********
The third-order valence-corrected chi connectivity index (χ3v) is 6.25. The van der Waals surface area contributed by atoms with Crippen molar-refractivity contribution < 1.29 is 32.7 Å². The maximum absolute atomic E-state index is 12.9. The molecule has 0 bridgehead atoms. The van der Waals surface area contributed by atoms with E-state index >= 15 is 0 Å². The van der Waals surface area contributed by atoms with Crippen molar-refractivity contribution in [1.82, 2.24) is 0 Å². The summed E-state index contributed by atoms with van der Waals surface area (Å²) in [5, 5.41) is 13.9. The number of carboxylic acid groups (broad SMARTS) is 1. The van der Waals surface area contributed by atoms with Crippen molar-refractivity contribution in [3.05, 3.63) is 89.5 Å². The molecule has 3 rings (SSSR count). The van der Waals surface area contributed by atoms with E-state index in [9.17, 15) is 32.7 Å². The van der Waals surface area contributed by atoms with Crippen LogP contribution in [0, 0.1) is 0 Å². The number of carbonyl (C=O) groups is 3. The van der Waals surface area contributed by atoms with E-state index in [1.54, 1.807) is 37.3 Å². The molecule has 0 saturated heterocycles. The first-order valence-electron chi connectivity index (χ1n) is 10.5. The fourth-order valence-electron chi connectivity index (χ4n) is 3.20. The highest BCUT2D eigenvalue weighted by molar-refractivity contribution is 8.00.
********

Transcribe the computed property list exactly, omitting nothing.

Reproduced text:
The third-order valence-corrected chi connectivity index (χ3v) is 6.25. The van der Waals surface area contributed by atoms with Crippen molar-refractivity contribution < 1.29 is 32.7 Å². The maximum absolute atomic E-state index is 12.9. The molecule has 0 bridgehead atoms. The van der Waals surface area contributed by atoms with E-state index >= 15 is 0 Å². The van der Waals surface area contributed by atoms with Crippen molar-refractivity contribution in [1.82, 2.24) is 0 Å². The summed E-state index contributed by atoms with van der Waals surface area (Å²) in [5, 5.41) is 13.9. The number of carboxylic acid groups (broad SMARTS) is 1. The van der Waals surface area contributed by atoms with Crippen molar-refractivity contribution in [3.05, 3.63) is 89.5 Å². The molecule has 3 rings (SSSR count). The van der Waals surface area contributed by atoms with E-state index in [9.17, 15) is 32.7 Å². The van der Waals surface area contributed by atoms with Crippen LogP contribution in [0, 0.1) is 0 Å². The number of carbonyl (C=O) groups is 3. The van der Waals surface area contributed by atoms with E-state index in [1.54, 1.807) is 37.3 Å². The molecule has 0 saturated heterocycles. The first-order valence-electron chi connectivity index (χ1n) is 10.5. The fourth-order valence-electron chi connectivity index (χ4n) is 3.20. The highest BCUT2D eigenvalue weighted by molar-refractivity contribution is 8.00.